Every month, The Next Web Blog picks three relevant books for you to read. The teasers are short, the pro’s why to read are relevant. This month we’re discussing The Whuffie Factor written by Tara Hunt, The Facebook Era written by Clara Shih and World Wide Rave written by David Meerman Scott.
The Whuffie Factor: Using the Power of Social Networks to Build Your Business
Lots and lots about social networking this month. Let’s start with The Whuffie Factor: Using the Power of Social Networks to Build Your Business written by Tara Hunt. Oh my, what an extraordinary book title. Whuffie stands for the social capital that organizations can gain from participating in social media. One of the book’s main purposes is to prevent organizations from “throwing a bunch of money” into social media, without having a clear strategy on it’s main benefits, namely building connections and social recommendations with your audience. I’m not fully satisfied with this perspective, since financial capital always is a main driver for organizations. However, moving the focus towards tools and methods to really increase social capital in this 2.0 era is an interesting perspective.
The Facebook Era: Tapping Online Social Networks to Build Better Products, Reach New Audiences, and Sell More Stuff
The Facebook Era: Tapping Online Social Networks to Build Better Products, Reach New Audiences, and Sell More Stuff, written by Clara Shih, is about the fundamental impact social media and -networks have on traditional businesses. As social networking thought leader, director of social networking alliances & product strategy at Salesforce and responsible for Salesforce’s connections with Facebook, Shih definitely knows what she is talking about. This is reflected in an interesting perspective in the book, namely the transformation of the business promise of social networking into reality. The Facebook Era offers practical action plans and insights on how to leverage social media, Good to see that more and more books on social media move away from abstract descriptions and move towards becoming practical guides. The Facebook Era fits nicely into this movement.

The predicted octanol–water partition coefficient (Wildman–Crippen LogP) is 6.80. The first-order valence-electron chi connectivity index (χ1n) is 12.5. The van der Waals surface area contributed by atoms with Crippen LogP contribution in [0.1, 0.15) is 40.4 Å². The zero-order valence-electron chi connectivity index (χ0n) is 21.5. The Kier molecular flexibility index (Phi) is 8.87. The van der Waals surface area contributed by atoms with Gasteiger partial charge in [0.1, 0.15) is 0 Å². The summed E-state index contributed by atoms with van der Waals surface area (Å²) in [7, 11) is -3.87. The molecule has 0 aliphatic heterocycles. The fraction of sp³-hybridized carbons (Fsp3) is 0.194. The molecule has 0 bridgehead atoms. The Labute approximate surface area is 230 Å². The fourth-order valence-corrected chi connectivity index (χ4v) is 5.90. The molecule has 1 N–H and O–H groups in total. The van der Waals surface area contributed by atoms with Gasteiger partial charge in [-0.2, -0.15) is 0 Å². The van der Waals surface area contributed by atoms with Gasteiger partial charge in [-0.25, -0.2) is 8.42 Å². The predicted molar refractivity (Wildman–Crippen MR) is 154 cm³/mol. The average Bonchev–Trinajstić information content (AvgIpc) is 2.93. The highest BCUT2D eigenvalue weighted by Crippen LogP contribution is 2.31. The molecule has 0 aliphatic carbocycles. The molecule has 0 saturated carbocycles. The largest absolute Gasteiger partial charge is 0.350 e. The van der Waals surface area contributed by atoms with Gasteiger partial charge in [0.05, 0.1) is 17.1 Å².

World Wide Rave: Creating Triggers that Get Millions of People to Spread Your Ideas and Share Your Stories
World Wide Rave: Creating Triggers that Get Millions of People to Spread Your Ideas and Share Your Stories is written by David Meerman Scott. Scott is also the author of the much appraised work The New Rules of Marketing and PR, which I also highly value. This should raise expectations of World Wide Rave and it seems his latest work can live up to this premise. In World Wide Rave, Scott uses the term Rave to describe when “people around the world are talking about you, your company, and your products. It’s when communities eagerly link to your stuff on the Web. It’s when online buzz drives buyers to your virtual doorstep. It’s when tons of fans visit your Web site and your blog because they genuinely want to be there”. Scott claims that everyone can fire a world wide rave. An interesting statement, but the burning question of course is how! And this is an important part of the book, which is filled with examples and guidance. World Wide Rave is (again) deemed as one of the more important books of the Internet Era.